Galton’s family evidence suggests that his fields of eminence are like cricket rather than like soccer. If genes were the only things that mattered, then the relevant similarities between parents and children wouldn’t be tight enough, and we wouldn’t find top composers and judges popping up in generation after generation. So these family patterns show that such social eminence requires a privileged background, as in cricket, and isn’t driven by genes alone, as in soccer.
This raises a big question: is it unfair for children to get ahead because of their privileged background rather than their innate superiority? I must say I’ve never understood why the gene-environment issue makes any difference here. Of course it is rotten that some children have deprived backgrounds when others have silver spoons — after all, it’s scarcely their own fault — and I am all in favour of measures designed to correct this.
But isn’t it just as rotten that some kids are born with dud genes when others have good ones? They haven’t done anything to deserve their genetic short straw either. I am equally in favour of measures designed to compensate for genetic disadvantages. (I’m not thinking of gene therapy or anything like that — just extra resources for those who fared badly when the genetic cards were dealt out. This isn’t such a crazy idea if you think about it. Nobody objects to extra help for congenital dyslexics or paraplegics. Maybe we should spread that kind of help a bit more widely.) Still, I realise that most people don’t see it like that. For some reason, they think that we ought to remedy unequal environments, but regard any steps to correct the remaining disparities as unnecessary, even sinister.
Curiously, however, when it comes to sports, most people seem unconcerned even by unequal environments. We all feel that there’s something wrong if young James and Jenny get ahead in law and politics because they have a family background in these professions. But I doubt many people are similarly troubled by the idea of cricketers and ice hockey players benefiting in the same way. Why might that be?
Perhaps it’s something to do with the different routes by which families can advantage their children in these different arenas. What nobody likes is nepotism. It is rightly viewed as scandalous if James and Jenny get ahead simply because their family connections fast-track them into safe parliamentary seats or prestigious law firms. On the other hand, many people wouldn’t look so askance if the young tyros really were exceptional at their jobs, after hours spent at their elders’ knees absorbing arcane secrets of their trades. Maybe the reason we don’t object to cricketing families is that we think they fit the second model rather than the first. Broad’s eminence in cricket isn’t due to favouritism, but to the many childhood hours spent honing his technique with his dad.
But I wonder. The family patterns in cricket and similar sports mean that the children must be getting some help from their family backgrounds. Yet the patterns don’t tell us whether the help comes from practice or from partiality. Maybe cricket is just as nepotistic as politics and the law. There is, in fact, plenty of evidence that sporting success can be affected by preferential treatment for privileged groups. Consider the ‘relative age effect’. More than 60 per cent of British soccer players in the English Premier League were born in the first half of the school year. Why? Because the coaches and selectors picked them to play as these boys stood out in their age group when they were young. Of course, the age difference itself ceases to matter in adulthood, but the earlier special attention has a lasting effect. The kids who were left out of the team because they were too small never had a chance to catch up.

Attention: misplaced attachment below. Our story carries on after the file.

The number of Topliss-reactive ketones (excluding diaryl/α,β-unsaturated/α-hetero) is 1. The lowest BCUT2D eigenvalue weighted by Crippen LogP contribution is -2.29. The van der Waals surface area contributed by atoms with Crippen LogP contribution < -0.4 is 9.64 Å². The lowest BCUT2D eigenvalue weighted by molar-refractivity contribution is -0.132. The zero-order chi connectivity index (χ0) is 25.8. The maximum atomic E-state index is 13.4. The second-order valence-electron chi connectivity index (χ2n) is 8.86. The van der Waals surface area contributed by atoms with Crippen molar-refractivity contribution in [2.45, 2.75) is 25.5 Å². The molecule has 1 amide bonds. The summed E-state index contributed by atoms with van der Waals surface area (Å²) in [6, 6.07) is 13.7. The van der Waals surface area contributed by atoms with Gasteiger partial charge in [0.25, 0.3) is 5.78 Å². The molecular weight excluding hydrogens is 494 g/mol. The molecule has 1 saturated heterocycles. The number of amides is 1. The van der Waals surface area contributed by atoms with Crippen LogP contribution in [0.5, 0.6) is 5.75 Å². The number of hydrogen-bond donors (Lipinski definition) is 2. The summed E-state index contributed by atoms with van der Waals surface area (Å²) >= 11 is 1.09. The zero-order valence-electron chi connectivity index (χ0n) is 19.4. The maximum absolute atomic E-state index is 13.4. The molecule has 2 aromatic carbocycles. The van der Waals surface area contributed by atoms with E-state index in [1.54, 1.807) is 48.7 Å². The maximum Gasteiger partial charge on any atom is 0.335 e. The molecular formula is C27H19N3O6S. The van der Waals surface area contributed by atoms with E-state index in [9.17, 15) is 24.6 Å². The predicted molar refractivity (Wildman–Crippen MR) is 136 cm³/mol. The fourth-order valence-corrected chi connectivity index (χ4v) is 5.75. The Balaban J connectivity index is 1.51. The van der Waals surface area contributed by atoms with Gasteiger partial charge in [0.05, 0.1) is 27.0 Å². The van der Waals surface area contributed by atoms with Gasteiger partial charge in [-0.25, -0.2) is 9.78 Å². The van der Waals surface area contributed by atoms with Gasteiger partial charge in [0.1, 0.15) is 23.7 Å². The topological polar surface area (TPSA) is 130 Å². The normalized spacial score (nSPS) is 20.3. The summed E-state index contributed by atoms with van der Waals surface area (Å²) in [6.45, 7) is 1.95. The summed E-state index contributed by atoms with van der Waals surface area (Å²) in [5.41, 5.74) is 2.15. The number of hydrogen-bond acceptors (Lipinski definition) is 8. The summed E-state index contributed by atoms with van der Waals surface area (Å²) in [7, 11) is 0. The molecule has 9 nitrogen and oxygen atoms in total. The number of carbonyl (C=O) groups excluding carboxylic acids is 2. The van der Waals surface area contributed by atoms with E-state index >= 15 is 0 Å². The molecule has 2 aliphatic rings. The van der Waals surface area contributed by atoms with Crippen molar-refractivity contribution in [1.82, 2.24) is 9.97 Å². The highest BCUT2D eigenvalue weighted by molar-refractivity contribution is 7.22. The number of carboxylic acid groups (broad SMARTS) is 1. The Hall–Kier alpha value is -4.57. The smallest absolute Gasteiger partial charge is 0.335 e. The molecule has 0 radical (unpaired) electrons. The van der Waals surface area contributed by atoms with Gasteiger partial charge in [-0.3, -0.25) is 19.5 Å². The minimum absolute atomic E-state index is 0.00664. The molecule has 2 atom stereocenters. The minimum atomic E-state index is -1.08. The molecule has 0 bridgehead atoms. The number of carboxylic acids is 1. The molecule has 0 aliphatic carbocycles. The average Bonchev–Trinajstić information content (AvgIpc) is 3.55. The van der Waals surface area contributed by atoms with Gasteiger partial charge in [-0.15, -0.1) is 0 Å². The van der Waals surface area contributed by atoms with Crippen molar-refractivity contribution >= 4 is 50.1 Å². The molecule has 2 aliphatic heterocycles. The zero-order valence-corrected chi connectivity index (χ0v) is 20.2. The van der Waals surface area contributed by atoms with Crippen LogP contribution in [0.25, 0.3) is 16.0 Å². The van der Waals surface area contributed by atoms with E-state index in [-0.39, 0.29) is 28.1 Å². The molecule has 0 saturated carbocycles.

Many people care a great deal about sporting success, and this in itself argues against allocating it on accidents of birth
Similar birthday distributions have been observed across many different sports, including ice hockey, baseball and tennis. Perhaps something like this lies behind family patterns in sport. All right, a young cricketer isn’t going to keep his place in the team indefinitely if he never gets any runs or wickets, simply because his father played for England. But he might well be in the team in the first place for just that reason, ahead of other youngsters the selectors don’t know much about, or who were quickly dropped after one failure.
Should we care? Does it matter if opportunities in sport are unequally distributed, with specious advantages falling to those with the right birthdays or family names? I think it does. Many people care a great deal about sporting success, and this in itself argues against allocating it on accidents of birth. And even if you think that sporting prizes are in themselves insignificant, they are unquestionably a means to things that do matter. I’m not thinking only of the money and fame that comes with sporting stardom. The association between sport and wider success is far more pervasive. Plenty of studies show that athletically accomplished children have higher self-esteem. One of the best ways to help children along is to encourage them on the sports field.
The authorities and scouts in many sports have started taking steps to counter the relative age effect. They don’t want the most talented kids to be overlooked simply because they are elbowed aside by their more beefy peers. Maybe we should watch out more for family favouritism, too. I have always felt that sporting families are something to celebrate, a kind of personification of the purity of sporting traditions. But don’t forget the children who were kept out of the side by the famous names. Perhaps their real significance of such dynasties is that they show sport to be no less corrupt than other walks of life.
Sigmund Freud was the established genius; Carl Jung the youthful upstart. They began as friends, and ended as bitter enemies.